Saturday, November 24, 2007
This was the first time in 6 years that we didn't spend Thanksgiving with Aaron's family. When we talked to Grandma Gladhart she said there had been snow flurries and ice in Kansas. It was 80 degrees here and we were barefoot. We roasted a chicken we had gotten from this really inspiring, beautiful farm here. It is a bio-dynamic farm, which is a method of organic farming that integrates and emphasizes the relationships between soil, plants, and animals. This chicken was the best we have EVER eaten!
Our meal was very simple yet delicious...roasted chicken with garlic and rosemary, sweet potatoes, and a new recipe I call "Costa Rican Ensalada" which is just chopped tomato, avodado and cucumber with lime juice and "Chilero" our new favorite hot sauce. The food was completely local with the exception of our Chilean and French wine. Did we miss the traditional feast? Not really, though I did make up some devilled eggs in honor of Grandma Gladhart to keep that tradition alive.
We spent the afternoon playing cards, painting, and putting on a shadow puppet show. It was nice to spend the day alone but we did have one visitor. This scorpion! It was about 4 inches long, not including the tail. Its one thing to see these enshrined in a cast resin belt buckle or bolo tie, but ON THE WALL?!?!? Aaron calmly got out the "creature trap" which is an empty plastic bowl and the cardboard backing from a notebook. To date, he has extracted giant grasshoppers, roaches, spiders, centipedes, bats and scorpions with it. Just because we aren't scraping ice doesn't mean we don't have our own issues...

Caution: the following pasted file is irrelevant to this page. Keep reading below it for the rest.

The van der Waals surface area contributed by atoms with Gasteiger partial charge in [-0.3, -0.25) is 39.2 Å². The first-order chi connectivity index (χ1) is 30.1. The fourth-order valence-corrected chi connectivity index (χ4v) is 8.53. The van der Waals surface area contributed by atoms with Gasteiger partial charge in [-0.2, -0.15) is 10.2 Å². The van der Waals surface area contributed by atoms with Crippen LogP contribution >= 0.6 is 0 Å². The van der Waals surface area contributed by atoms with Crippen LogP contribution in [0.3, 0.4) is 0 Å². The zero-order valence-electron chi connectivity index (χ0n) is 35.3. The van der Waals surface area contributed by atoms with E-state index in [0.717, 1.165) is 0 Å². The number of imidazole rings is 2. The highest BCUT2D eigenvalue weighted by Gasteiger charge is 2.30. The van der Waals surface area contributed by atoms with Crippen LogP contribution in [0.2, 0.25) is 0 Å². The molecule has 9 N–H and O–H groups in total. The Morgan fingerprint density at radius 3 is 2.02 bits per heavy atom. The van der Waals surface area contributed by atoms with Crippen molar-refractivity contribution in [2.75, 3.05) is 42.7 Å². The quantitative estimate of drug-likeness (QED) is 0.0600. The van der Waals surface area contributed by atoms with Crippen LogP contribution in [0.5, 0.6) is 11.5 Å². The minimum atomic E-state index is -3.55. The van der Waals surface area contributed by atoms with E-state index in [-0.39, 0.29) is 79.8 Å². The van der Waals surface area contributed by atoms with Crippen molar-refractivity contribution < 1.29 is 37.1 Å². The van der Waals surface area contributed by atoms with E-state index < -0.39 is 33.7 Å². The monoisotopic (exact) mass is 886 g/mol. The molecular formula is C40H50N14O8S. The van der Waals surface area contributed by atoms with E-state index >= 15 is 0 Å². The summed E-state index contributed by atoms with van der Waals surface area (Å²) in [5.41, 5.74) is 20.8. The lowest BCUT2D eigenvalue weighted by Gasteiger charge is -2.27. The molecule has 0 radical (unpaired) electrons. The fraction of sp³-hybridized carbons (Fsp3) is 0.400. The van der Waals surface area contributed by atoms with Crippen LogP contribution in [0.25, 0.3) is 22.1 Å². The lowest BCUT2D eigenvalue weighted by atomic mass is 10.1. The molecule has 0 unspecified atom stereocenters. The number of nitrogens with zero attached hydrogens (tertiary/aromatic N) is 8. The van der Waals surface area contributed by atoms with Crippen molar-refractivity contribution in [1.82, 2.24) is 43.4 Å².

Posted by BoMo at 6:48 AM
Wednesday, November 21, 2007
Living in Costa Rica has freed me from the paralysis we experience in the U.S. that can come from having too many choices. We feel it is our right to get to decide between 20 kinds of peanut butter or 3 aisles dedicated to morning cereals. Not in costa rica... and i mean right down to our beer. There are basically 2 choices: Imperial or Pilsen with Bavaria(strangely, this Germanic sounding cerveza is brewed right here) coming in a distant 3rd. Seriously. 2...Every cafe, bar, and convenience store in the country has a Pilsen or Imperial sign hanging out front, lit up like a beacon in an otherwise black jungle night.